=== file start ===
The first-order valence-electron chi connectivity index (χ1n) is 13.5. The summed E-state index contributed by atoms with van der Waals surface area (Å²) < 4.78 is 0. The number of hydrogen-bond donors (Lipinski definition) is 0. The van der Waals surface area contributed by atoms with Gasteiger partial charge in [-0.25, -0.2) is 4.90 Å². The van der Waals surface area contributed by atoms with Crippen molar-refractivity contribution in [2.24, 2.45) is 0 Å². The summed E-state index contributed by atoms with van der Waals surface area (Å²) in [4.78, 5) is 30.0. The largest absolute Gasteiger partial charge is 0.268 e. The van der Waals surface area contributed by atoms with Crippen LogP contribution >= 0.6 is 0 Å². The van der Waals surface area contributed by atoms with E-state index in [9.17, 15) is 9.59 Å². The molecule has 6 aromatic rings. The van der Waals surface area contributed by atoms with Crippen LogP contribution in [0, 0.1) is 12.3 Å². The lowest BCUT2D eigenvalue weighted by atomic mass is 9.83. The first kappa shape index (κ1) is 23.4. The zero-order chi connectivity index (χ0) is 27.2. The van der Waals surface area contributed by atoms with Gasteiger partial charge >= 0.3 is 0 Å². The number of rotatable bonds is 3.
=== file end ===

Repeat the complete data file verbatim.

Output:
The first-order valence-electron chi connectivity index (χ1n) is 13.5. The summed E-state index contributed by atoms with van der Waals surface area (Å²) < 4.78 is 0. The number of hydrogen-bond donors (Lipinski definition) is 0. The van der Waals surface area contributed by atoms with Gasteiger partial charge in [-0.25, -0.2) is 4.90 Å². The van der Waals surface area contributed by atoms with Crippen molar-refractivity contribution in [2.24, 2.45) is 0 Å². The summed E-state index contributed by atoms with van der Waals surface area (Å²) in [4.78, 5) is 30.0. The largest absolute Gasteiger partial charge is 0.268 e. The van der Waals surface area contributed by atoms with Crippen LogP contribution >= 0.6 is 0 Å². The van der Waals surface area contributed by atoms with E-state index in [9.17, 15) is 9.59 Å². The molecule has 6 aromatic rings. The van der Waals surface area contributed by atoms with Crippen LogP contribution in [0, 0.1) is 12.3 Å². The lowest BCUT2D eigenvalue weighted by atomic mass is 9.83. The first kappa shape index (κ1) is 23.4. The zero-order chi connectivity index (χ0) is 27.2. The van der Waals surface area contributed by atoms with Gasteiger partial charge >= 0.3 is 0 Å². The number of rotatable bonds is 3.